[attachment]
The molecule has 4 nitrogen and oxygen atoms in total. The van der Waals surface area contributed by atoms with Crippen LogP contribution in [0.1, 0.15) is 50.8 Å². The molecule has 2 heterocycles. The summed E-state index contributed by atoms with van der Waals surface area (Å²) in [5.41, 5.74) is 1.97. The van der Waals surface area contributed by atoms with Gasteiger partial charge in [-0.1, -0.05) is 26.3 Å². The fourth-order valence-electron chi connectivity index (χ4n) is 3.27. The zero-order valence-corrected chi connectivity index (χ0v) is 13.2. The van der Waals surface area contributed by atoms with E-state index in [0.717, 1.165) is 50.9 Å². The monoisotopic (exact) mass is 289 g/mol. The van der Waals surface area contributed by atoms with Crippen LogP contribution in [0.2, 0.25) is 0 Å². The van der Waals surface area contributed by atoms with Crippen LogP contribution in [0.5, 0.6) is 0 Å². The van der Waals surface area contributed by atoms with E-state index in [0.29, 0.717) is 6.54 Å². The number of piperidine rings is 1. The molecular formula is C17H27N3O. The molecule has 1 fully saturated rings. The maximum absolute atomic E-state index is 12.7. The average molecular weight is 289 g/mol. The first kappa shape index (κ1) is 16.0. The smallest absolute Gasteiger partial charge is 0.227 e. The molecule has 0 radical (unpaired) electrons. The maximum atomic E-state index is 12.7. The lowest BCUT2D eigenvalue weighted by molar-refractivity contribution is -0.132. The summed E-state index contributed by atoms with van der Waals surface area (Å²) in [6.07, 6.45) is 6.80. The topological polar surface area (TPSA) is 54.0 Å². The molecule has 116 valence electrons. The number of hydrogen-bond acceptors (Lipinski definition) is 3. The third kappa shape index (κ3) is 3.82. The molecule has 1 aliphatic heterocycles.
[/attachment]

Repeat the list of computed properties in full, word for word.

The molecule has 4 nitrogen and oxygen atoms in total. The van der Waals surface area contributed by atoms with Crippen LogP contribution in [0.1, 0.15) is 50.8 Å². The molecule has 2 heterocycles. The summed E-state index contributed by atoms with van der Waals surface area (Å²) in [5.41, 5.74) is 1.97. The van der Waals surface area contributed by atoms with Gasteiger partial charge in [-0.1, -0.05) is 26.3 Å². The fourth-order valence-electron chi connectivity index (χ4n) is 3.27. The zero-order valence-corrected chi connectivity index (χ0v) is 13.2. The van der Waals surface area contributed by atoms with E-state index in [0.717, 1.165) is 50.9 Å². The monoisotopic (exact) mass is 289 g/mol. The van der Waals surface area contributed by atoms with Crippen LogP contribution in [0.2, 0.25) is 0 Å². The van der Waals surface area contributed by atoms with Crippen LogP contribution in [0.5, 0.6) is 0 Å². The van der Waals surface area contributed by atoms with E-state index in [0.29, 0.717) is 6.54 Å². The number of piperidine rings is 1. The molecular formula is C17H27N3O. The molecule has 1 fully saturated rings. The maximum absolute atomic E-state index is 12.7. The average molecular weight is 289 g/mol. The first kappa shape index (κ1) is 16.0. The smallest absolute Gasteiger partial charge is 0.227 e. The molecule has 0 radical (unpaired) electrons. The maximum atomic E-state index is 12.7. The lowest BCUT2D eigenvalue weighted by molar-refractivity contribution is -0.132. The summed E-state index contributed by atoms with van der Waals surface area (Å²) in [6.07, 6.45) is 6.80. The topological polar surface area (TPSA) is 54.0 Å². The molecule has 116 valence electrons. The number of hydrogen-bond acceptors (Lipinski definition) is 3. The third kappa shape index (κ3) is 3.82. The molecule has 1 aliphatic heterocycles.